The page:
Scout's notebook: weekend review

Dale ThortonCorrespondent ISeptember 8, 2009

LOS ANGELES - NOVEMBER 29:  Jimmy Clausen #7 of the Notre Dame Fighting Irish walks on the field against the USC Trojans on November 29, 2008 at the Los Angeles Memorial Coliseum in Los Angeles, California.  USC won 38-3.  (Photo by Jeff Golden/Getty Images)

Here are my initial reactions from the first week of the college football season, including thoughts about some of the nation’s top offensive prospects.


Sam Bradford wasn’t impressive

The story of week one has to be the injury to Oklahoma quarterback Sam Bradford. The hit he took didn’t look good at all, and it’s obvious the Sooners’ offense is going to struggle in his absence. However, maybe the bigger story is that Oklahoma’s passing game seemed out of sorts even with Bradford in the game.

Sure, he was 10 of 14, but he threw for only 96 yards in the first half, and the Sooners’ offense looked more dangerous when it was running the football. Bradford didn’t seem overly confident or decisive behind his new offensive line, so it will be interesting to see how he does once he comes back and competes against some of the better defenses on Oklahoma’s schedule.


Neither was Jevan Snead

When I first turned on the Mississippi game, my initial impression of QB Jevan Snead was that this kid is going to make a push to become the top quarterback prospect in the 2010 NFL Draft. But the longer the game went on, the more I thought I was watching an early season Ole Miss game tape from 2008. Snead looked uncomfortable in the pocket, he forced the ball down the field, and he struggled making decisions in the face of pressure.

He finally found a rhythm toward the end of the game, but he seems to have taken a bit of a step back from the end of last season. Now, I’m not writing him off because of one performance, but I am saying he looked a lot more like the guy starting for Ole Miss at the beginning of last year than the one starting at the end.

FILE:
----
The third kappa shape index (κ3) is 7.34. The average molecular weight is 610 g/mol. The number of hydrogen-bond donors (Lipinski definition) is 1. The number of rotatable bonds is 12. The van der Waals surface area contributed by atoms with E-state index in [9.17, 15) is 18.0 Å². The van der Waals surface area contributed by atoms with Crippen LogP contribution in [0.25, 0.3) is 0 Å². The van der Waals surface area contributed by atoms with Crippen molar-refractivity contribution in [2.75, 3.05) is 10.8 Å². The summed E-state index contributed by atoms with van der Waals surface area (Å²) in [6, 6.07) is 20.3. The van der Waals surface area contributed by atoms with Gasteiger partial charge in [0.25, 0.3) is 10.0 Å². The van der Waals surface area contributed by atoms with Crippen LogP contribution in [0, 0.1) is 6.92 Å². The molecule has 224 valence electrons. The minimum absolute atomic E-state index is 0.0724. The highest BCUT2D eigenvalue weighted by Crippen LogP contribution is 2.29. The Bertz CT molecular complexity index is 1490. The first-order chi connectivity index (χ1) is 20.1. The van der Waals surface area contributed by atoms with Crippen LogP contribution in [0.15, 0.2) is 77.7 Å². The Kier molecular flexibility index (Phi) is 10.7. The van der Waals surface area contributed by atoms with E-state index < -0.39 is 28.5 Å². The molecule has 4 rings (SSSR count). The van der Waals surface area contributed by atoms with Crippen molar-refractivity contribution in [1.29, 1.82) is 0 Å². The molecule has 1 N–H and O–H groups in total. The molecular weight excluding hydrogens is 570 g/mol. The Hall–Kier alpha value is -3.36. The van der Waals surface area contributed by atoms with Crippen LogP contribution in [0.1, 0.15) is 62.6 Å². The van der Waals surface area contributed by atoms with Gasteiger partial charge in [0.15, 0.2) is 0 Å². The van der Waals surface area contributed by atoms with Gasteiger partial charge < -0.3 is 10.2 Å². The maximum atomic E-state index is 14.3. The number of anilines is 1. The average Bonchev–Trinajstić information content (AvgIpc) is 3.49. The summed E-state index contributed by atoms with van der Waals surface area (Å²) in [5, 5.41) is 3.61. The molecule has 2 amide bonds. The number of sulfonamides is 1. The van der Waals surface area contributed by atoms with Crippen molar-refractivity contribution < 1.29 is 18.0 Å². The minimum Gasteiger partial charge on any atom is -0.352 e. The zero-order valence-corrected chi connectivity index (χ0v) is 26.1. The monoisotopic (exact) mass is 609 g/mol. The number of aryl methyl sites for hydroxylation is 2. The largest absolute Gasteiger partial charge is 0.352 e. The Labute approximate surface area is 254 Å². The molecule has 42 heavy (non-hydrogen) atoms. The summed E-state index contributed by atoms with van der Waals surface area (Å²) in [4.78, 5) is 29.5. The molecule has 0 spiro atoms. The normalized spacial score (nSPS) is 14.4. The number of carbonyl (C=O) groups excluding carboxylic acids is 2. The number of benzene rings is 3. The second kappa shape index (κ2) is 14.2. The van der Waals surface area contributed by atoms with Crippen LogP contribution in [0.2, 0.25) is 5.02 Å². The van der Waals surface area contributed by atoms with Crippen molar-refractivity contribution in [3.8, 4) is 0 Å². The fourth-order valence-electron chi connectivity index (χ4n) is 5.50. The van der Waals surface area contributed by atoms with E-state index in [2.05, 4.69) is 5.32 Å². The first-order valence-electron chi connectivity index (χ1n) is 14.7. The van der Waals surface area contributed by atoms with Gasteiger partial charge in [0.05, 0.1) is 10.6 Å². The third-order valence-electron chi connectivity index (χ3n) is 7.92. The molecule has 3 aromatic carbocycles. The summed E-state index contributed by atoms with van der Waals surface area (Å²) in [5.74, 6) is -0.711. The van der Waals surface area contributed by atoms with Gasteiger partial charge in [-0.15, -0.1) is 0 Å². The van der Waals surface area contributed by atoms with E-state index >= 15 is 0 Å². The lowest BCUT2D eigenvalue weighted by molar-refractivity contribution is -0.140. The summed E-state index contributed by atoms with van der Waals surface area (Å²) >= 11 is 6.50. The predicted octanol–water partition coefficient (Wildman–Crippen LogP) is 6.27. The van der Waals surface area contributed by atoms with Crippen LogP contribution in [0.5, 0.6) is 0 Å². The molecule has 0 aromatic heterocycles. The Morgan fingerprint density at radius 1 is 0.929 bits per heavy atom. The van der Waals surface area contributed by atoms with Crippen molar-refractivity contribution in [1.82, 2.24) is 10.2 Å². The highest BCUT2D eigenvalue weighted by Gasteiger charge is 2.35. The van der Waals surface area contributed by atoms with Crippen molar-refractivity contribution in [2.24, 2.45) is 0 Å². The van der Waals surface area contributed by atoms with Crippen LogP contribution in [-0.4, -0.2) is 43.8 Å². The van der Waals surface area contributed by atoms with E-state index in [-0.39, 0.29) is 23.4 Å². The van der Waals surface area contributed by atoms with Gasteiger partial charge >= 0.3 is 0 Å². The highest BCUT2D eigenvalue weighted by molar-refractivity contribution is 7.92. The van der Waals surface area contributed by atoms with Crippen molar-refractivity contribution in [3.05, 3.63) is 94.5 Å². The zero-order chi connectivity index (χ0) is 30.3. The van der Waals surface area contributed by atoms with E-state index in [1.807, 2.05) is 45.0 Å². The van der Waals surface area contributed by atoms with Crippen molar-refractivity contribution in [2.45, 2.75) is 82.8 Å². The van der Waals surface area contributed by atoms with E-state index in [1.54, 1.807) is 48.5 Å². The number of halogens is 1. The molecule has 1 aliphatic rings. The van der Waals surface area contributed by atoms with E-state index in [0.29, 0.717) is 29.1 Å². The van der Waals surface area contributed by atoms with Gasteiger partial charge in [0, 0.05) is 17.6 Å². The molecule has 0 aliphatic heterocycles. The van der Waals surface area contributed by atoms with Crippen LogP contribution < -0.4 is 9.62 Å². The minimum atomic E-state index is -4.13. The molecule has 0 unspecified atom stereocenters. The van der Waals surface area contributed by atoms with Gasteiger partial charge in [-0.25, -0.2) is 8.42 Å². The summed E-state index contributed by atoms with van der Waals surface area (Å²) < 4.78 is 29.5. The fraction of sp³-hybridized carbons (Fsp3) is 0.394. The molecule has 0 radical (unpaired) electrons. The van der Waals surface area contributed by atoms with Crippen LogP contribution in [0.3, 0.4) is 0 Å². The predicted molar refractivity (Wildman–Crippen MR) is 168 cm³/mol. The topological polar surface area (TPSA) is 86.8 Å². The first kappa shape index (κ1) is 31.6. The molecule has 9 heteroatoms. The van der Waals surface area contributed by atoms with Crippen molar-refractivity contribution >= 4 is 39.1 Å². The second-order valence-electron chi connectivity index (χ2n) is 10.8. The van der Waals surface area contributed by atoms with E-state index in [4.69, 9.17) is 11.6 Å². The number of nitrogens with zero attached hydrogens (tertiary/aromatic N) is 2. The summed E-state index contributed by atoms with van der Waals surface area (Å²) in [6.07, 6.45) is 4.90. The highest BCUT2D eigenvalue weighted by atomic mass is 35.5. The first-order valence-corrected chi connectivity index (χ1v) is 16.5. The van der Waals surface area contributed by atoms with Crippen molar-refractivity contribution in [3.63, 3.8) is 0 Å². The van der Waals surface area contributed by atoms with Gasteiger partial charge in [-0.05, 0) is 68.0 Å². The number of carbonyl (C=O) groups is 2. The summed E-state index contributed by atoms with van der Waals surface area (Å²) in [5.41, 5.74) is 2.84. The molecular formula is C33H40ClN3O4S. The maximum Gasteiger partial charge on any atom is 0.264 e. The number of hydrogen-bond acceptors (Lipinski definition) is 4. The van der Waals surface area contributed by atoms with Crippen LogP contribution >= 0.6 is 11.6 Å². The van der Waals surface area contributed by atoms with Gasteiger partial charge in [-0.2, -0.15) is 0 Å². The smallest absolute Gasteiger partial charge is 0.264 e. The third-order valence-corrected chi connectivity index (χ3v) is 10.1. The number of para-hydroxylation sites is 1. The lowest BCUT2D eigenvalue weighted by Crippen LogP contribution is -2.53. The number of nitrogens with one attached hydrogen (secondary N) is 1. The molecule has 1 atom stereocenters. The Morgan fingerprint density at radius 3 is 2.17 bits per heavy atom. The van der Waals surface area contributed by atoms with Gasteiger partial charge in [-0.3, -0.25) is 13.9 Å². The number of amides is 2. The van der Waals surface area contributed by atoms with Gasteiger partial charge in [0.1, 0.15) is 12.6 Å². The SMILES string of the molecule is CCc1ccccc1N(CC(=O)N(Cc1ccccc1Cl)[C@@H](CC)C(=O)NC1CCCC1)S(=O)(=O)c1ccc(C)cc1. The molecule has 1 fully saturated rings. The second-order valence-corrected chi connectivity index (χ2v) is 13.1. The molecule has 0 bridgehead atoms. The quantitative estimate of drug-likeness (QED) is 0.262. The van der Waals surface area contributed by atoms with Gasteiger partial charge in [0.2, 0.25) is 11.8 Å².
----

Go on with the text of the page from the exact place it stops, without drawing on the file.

There's Talent at Tulane

Lost in the shuffle of the 37-13 beat down Tulsa gave Tulane on Friday was the performance of Green Wave wideout Jeremy Williams. Williams finished the day with five receptions for 139 yards and even had a touchdown called back. He’s a tall, well-built athlete who gets up to speed quickly out of his stance and is a powerful route runner.

Williams showcases a willingness to go up and attack the football and is a load to bring down in the open field. He’s fully-recovered from a hand injury that cost him most of his junior year, and he now looks like one of the nation’s top senior wideouts.


And Another talented wideout

Syracuse head coach Doug Marrone knows he has a special talent in wideout Mike Williams, and QB Greg Paulus looks capable of getting him the ball consistently this season. Williams finished the day with seven catches for 94 yards and one touchdown and has the type of athletic ability to make NFL scouts drool.

He exhibits good vertical speed, but it’s his body control and explosion that really jumps out on film. Williams definitely possesses the talent to make a move toward the top spot in the senior receiver rankings.


Double Trouble in Tennessee